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# Performance Question

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Can anyone tell what is faster, bitwise comparisons or logical comparaisons. For example is, which of the following is faster? 1. int a = 5; int b = 5; if ( a && b ) cout << "equal"; 2. int a = 10; if ( a & 0x0000000A ) cout << "equal"; Thanks for any answers.

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neither

seeing as at compile time it''ll get converted too..

if ( a & 0x0000000A )

why goto the hassle

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Assuming that you know they both don''t do the same thing, #2 will be faster a higher percentage of the time (in general). Sometimes they''ll be equal in speed, however.

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Be careful, example 1 doesn''t do what you think it does. Here are some examples to demonstrate this.

#1
  int a = 5;int b = 10;if (a && b) cout << "equal"; // will execute

#2
  int a = 0;int b = 0;if (a && b) cout << "equal"; // will never execute

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Thanks for all your replies, and I''ll take it all into consideration.

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Optimizations on this level save you at most a few CPU ticks (i.e. a few nanoseconds on today''s PCs), so it really doesn''t matter unless you perform the operation literally tens of million times per second.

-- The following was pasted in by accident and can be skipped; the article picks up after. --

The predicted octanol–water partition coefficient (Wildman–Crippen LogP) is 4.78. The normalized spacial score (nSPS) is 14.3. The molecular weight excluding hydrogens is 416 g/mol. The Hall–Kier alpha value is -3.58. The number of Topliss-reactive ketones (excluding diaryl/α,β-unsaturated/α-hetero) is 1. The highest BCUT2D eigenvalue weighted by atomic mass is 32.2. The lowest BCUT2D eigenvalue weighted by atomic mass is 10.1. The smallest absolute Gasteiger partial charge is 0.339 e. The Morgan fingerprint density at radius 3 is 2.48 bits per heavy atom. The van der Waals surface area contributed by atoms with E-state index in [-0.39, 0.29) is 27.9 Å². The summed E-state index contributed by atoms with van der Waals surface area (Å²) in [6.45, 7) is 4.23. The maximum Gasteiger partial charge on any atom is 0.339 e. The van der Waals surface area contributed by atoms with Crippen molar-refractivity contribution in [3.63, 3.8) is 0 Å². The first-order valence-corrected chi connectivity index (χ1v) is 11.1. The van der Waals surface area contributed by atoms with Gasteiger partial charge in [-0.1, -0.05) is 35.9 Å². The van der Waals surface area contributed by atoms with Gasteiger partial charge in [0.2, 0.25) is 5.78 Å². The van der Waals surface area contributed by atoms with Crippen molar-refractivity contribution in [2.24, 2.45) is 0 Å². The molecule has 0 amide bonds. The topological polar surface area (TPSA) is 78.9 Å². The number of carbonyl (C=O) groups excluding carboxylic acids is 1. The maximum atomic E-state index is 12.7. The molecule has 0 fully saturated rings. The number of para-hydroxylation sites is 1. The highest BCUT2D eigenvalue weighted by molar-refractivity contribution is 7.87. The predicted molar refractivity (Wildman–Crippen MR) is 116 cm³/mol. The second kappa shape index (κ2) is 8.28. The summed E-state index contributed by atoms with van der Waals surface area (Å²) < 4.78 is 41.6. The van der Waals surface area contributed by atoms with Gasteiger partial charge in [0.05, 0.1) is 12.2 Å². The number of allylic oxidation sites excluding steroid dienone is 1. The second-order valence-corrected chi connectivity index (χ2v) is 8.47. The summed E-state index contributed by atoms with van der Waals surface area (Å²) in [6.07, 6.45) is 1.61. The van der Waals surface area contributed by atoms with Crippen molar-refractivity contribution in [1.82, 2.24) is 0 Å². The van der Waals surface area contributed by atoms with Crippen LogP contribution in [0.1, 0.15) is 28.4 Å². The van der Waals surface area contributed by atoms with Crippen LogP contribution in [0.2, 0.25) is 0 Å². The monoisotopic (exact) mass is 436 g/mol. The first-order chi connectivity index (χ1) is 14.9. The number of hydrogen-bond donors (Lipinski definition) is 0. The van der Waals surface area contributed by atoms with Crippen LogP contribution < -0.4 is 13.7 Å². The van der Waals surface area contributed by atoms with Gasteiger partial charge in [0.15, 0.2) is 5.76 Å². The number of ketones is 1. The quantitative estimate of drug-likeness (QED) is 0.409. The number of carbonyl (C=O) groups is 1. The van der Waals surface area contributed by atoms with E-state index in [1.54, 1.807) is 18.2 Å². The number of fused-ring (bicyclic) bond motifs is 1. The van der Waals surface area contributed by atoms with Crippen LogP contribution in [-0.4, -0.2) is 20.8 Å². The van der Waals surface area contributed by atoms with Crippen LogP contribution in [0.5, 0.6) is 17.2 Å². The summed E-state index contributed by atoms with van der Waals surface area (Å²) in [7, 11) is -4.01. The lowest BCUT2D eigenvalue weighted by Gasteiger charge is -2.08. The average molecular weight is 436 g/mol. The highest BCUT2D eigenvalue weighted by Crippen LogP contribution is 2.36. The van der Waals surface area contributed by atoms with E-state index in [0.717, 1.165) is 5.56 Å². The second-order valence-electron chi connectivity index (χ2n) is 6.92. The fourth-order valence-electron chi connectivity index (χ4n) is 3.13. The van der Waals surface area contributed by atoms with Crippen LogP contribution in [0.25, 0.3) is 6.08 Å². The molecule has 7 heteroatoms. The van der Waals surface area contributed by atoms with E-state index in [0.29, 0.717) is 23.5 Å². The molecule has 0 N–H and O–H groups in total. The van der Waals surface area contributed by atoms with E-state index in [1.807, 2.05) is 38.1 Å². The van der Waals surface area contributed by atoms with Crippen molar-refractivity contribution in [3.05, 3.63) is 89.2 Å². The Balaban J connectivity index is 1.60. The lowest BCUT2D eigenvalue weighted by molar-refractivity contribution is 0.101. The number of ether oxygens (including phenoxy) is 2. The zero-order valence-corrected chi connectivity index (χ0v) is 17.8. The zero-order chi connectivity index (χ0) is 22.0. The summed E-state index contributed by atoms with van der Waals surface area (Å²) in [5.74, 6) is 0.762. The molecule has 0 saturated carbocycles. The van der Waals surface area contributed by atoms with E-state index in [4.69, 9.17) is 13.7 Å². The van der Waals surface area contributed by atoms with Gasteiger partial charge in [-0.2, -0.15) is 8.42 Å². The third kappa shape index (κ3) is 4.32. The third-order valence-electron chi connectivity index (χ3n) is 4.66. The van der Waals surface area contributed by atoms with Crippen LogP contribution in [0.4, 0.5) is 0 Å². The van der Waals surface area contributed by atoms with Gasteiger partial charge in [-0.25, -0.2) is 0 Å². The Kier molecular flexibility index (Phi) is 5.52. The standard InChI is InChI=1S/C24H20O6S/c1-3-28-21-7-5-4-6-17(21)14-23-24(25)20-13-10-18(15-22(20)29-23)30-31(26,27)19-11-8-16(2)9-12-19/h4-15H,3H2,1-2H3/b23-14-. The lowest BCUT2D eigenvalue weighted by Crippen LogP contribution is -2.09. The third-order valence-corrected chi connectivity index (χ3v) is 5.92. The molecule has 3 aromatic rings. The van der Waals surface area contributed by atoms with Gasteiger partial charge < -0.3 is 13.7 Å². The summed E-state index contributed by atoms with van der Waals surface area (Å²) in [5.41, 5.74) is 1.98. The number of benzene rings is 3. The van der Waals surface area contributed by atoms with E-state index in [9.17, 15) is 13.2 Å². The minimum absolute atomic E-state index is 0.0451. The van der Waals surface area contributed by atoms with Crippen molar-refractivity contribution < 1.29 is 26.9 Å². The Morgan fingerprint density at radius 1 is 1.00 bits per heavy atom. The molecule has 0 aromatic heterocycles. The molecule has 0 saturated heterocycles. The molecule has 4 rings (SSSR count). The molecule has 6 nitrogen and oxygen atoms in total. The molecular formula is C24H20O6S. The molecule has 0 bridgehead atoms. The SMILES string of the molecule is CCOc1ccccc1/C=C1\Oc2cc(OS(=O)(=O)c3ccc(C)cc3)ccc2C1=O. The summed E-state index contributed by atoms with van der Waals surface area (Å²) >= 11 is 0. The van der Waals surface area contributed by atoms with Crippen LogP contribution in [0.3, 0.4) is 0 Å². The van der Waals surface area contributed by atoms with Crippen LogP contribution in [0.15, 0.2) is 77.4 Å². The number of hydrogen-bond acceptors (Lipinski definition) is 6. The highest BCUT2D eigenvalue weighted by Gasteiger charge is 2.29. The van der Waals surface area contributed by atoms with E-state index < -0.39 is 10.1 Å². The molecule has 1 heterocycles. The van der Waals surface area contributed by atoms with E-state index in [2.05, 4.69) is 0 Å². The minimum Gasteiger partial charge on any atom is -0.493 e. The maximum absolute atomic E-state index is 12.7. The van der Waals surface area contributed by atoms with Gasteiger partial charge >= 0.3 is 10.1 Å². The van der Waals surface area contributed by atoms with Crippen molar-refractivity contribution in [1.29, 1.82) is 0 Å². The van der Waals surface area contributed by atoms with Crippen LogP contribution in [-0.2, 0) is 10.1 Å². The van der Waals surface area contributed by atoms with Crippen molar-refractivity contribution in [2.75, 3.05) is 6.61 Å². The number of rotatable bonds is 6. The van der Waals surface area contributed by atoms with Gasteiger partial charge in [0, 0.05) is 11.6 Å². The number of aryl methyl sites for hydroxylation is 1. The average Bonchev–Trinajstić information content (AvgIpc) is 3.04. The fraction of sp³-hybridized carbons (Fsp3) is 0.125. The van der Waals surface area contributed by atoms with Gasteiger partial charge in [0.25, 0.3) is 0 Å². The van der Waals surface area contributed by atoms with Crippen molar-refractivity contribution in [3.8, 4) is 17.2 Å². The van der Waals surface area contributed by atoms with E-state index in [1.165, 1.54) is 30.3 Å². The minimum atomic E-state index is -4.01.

Optimization in games today are about better scene graph management - things like BSP trees perform well no matter how slowly they''re implemented because they save orders of magnitude more time than they take to execute.

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quote:
Original post by level10boy
Can anyone tell what is faster, bitwise comparisons or logical comparaisons. For example is, which of the following is faster?

As the Anonymous Poster mentioned, your first example isn't a bitwise comparison but a logical one (with a slightly different set of rules). Here's an even better example:
int a = 5;int b = 2;if(a && b)  cout << "equal" endl; // will execute

Guess why?

Edit: formatting.

Edited by - Oluseyi on October 23, 2001 2:54:23 AM

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